Our daily roundup of retirement news your clients may be thinking about.

4 questions everyone must ask their retirement advisor
Hiring a retirement advisor is a smart move for clients who want to start planning for the golden years, according to this article on Forbes. When screening applicants for the role, clients need to ask these applicants about the way they would provide value as a retirement advisor and determine if they provide comprehensive retirement planning. Also clients need to ask the applicants if they have received education and training on financial planning and know their preferred mode of compensation.  --Forbes

How to create tax-efficient income in retirement
Investors need to develop a tax-efficient strategy in tapping their nest egg to ensure they won't outlive their savings, according to this article on USA Today. "Too many investors focus on picking great funds without understanding how tax-efficient the fund really is, or how to generate income in a tax-efficient manner in retirement," says David Blanchett, who heads Morningstar's retirement research. Read the general rule of thump and other tips on how retirees can build a tax-efficient investment portfolio.  --USA Today

Why are states leaving billions in retiree income on the table?
Many states are exempting seniors from paying income tax but it's mostly the affluent segment that is likely to gain from this tax break, according to this article from Reuters. Imposing an income tax on senior citizens may be a good move for cash-strapped states to address their deficit, but the measure should be designed in a way that would not affect the vulnerable retirees. "The scales would vary state to state. But [it's] a test that makes sure taxation isn't a blanket giveaway with most of it going to the most affluent households," says Meg Wiehe of the Institute on Taxation and Economic Policy.  --DailyFinance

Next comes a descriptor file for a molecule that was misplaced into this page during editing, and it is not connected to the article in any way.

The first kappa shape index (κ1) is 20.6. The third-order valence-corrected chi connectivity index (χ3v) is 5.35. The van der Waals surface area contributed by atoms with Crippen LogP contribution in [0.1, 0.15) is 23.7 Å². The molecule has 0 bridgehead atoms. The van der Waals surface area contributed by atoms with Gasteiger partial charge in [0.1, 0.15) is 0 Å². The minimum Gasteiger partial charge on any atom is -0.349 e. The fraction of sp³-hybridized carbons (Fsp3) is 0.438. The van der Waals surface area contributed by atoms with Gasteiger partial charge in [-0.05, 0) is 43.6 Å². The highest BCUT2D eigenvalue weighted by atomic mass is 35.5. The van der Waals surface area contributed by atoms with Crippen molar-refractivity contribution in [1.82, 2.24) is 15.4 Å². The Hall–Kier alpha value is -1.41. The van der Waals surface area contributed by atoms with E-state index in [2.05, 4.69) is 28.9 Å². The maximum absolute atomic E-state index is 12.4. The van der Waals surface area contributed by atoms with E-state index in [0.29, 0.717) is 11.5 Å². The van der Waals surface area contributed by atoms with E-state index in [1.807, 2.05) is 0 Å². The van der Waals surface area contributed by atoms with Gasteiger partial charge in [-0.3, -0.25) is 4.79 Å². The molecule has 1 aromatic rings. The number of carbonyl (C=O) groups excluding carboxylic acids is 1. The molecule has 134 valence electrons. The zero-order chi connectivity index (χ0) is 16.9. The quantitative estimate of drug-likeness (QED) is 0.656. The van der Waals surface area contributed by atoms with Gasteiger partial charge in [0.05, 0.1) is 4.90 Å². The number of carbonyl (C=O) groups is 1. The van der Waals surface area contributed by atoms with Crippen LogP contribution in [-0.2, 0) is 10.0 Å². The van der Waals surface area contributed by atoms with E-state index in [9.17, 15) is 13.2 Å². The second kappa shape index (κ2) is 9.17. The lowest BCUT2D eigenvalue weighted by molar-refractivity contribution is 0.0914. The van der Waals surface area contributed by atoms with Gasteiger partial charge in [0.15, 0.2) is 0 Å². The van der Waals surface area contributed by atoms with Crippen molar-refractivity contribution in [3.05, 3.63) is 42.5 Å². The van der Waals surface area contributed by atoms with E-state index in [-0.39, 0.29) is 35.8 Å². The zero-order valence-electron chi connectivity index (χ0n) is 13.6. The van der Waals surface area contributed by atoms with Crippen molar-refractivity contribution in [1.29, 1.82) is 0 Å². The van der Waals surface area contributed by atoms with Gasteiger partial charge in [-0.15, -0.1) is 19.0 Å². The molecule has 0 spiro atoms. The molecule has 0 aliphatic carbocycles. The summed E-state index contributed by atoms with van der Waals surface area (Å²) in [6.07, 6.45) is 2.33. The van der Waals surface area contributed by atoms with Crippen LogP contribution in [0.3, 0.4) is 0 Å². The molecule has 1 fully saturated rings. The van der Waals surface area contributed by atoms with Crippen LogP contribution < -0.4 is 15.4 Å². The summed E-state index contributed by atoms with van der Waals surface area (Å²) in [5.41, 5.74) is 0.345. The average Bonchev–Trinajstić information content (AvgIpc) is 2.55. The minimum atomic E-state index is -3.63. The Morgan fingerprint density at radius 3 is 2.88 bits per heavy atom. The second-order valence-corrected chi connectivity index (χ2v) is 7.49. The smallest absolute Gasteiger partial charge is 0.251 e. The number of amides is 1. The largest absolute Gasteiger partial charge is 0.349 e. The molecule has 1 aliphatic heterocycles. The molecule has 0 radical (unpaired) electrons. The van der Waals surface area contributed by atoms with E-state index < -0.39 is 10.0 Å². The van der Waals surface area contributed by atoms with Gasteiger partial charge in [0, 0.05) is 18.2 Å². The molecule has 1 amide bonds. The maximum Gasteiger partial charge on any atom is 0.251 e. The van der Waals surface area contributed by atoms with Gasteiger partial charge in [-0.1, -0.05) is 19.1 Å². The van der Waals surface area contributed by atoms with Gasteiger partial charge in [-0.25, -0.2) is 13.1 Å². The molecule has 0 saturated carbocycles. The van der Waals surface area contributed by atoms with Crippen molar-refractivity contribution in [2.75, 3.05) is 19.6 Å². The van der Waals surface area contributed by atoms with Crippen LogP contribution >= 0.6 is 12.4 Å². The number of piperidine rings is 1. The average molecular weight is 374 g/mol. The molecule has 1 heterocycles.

Retiring well? Not most baby boomers
Only 60% of baby boomers polled by the Insured Retirement Institute claimed they have saved for retirement, down from 80% in previous years, according to this article on CNBC. Also the number of the respondents who voiced confidence they would have adequate nest egg decreased to 27% this year from 33% in 2011, the survey finds. "Many boomers are probably realizing, 'Yikes, it's up to me.' They're probably asking themselves, 'How can I make this money last?' Unfortunately, for many of us I think the answer is 'I'm not so sure,'" says Cathy Weatherford, president and CEO of the institute.--CNBC

Don’t get suckered by a low down payment
Retirement investors are advised to pay at least 25% down payment when buying a property instead of accepting promos from real estate companies that offer a lower or no down payment, according to this article on MarketWatch. Property buyers who have paid a substantial down payment can get a high-ratio mortgage, private financing against their equity or a line of credit from a bank if they face a financial crisis. These privileges could be inaccessible for those who paid a small down payment, as they would hardly have equity in their properties if the market fumbles.  --MarketWatch

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